Well the young drover thought for a moment. “Hmmmm,” he thought, “I’m only a poor boy driving cows down the road. Marrying a princess has got to be better than this, even if she isn’t beautiful.” He thought another moment, then told Jack, “Well I’ll marry the King’s daughter. How do I get to do that?”
“You got to get me out of this barrel, and get yourself in,” said Jack. But you’ve got to hurry before those drivers finish their dinner in the inn.”
The young fella hopped down off the wagon and found a piece of wood by the roadside. He climbed back up and used it to knock the top of the barrel. “Don’t hit it too hard,” said Jack, “or it won’t fit back on.” Quick as a flash Jack was out of the barrel and the young fella was in. Jack used the wood to pound the barrel top back on tight. “Now be quiet,” he told the drover, “or those men will figure out it’s not me in there.”
Jack hopped down and started running back up the road towards home when all of a sudden he stopped and went back. “That fella don’t need all these cows anymore,” he said to himself. “I might as well take them along with me.” He picked up the drover’s switch and started those cows off down the road ahead of him. “Moooooooo!”
In a short while the two farmers came out of the inn, checked to see if the lid was still on the barrel, and continued their way towards the river. When they got there and unloaded the barrel, the drover was a little concerned about what was going to happen, but he kept his mouth shut like Jack had told him. The men picked up the barrel and with a one-two-three heave, tossed it right out into the river, where it floated away on the current, settling lower as it went. By the time the fella inside started hollaring for help, he was too far away for the listeners to know it wasn’t Jack. “Well now, we are surely rid of that pestiferous boy,” they congratulated each other.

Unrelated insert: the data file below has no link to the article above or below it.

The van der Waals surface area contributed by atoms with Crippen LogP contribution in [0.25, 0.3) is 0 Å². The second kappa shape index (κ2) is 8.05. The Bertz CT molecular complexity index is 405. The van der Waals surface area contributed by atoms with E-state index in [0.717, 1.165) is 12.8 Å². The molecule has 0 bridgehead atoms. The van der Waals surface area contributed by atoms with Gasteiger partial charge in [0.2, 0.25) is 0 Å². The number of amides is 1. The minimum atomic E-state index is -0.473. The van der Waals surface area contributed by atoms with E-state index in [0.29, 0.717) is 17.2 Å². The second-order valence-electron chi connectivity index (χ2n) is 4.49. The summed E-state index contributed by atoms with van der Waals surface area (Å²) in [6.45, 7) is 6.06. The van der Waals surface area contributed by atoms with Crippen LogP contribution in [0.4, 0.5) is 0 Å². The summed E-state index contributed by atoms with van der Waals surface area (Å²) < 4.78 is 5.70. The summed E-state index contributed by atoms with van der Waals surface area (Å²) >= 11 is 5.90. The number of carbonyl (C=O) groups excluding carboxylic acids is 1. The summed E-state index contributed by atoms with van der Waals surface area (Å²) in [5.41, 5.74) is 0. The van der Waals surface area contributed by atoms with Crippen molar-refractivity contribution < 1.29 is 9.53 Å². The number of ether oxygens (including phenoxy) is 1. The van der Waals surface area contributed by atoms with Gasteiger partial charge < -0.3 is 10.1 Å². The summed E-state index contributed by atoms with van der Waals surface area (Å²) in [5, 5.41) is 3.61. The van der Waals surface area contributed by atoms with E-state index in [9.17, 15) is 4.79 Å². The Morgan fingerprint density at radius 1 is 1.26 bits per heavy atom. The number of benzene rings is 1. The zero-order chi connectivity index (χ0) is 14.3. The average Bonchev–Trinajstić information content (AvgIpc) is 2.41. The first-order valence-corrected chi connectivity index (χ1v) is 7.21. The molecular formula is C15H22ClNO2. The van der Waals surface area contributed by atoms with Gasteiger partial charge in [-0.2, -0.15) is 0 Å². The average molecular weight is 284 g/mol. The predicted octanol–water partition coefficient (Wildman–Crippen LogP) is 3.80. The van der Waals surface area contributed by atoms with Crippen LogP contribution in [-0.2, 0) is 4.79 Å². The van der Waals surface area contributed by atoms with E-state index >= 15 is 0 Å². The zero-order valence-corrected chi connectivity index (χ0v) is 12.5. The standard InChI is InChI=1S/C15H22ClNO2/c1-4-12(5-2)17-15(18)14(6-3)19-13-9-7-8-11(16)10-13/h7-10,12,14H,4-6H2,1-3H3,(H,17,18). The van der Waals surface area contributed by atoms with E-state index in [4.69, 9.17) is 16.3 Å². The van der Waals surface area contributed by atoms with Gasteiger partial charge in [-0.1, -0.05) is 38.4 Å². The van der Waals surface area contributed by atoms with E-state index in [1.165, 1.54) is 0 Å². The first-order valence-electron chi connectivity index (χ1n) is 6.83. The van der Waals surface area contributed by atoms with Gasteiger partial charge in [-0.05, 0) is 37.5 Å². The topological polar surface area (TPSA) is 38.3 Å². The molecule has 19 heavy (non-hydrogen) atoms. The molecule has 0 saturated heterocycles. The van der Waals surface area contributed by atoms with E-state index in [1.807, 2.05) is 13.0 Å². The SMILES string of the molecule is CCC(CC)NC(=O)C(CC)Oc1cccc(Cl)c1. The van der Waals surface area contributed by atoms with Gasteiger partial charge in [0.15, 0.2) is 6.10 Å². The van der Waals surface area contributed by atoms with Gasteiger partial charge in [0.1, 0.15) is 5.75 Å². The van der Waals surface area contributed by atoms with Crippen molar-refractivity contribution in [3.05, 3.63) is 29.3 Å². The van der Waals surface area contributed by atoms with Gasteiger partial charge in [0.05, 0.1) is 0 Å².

The men quickly turned their wagon around and headed home. Before they got to their own homes they had to go by the farm where Jack lived with his mother and brothers. Who should they see standing in the yard, but Jack. Instead of the two or three cows they owned, the pasture was full of cattle. “How in the world did you get back here?” they asked.”
“You fellas did me a great favor when you threw me in the river,” Jack told them. “You see the bottom of that river was just full of cows. I just rounded up a bunch, drove them up the bank, and brought them on home. Yes sir, these are fine cows.”
Quicker than they came back, the men turned their wagon around again and headed back for the river. They didn’t even stop at the inn this time. When they got there, they jumped right into the river, looking for cows. But of course there weren’t any cows down there – just a lot of rocks and mud. Just like the drover in the barrel, the two men went floating off with the current flapping for dear life. It was several days before they were able to drag themselves out of the river and find their way back home.
Well old Jack never got any less annoying, but nobody ever tried to get shet of him again. Yep, he and his mother are still living there and doing right well, or at least they were the last time I was down that way.
The tale above is just one of many about the “trickster-hero” named “Jack.” You probably remember the story of “Jack and the Beanstalk” from your younger days, a retelling of a tale called “Jack and the Beantree.” These are old old tales that originated in the highlands of Great Britain. Jack emigrated to the U.S. along with the other few but valued possession of the Scots-Irish settlers, and over time migrated along with them down the long Appalachian corridor, where he persisted in the oral tales passed down from one generation to the next. Fortunately for us, “Jack” was discovered by early folklorists such as Richard Chase and his many escapades are now documented in many volumes by several current “tellers”. One must keep in mind that Jack is best appreciated in the “Spoken” word. Even he loses something on the printed page.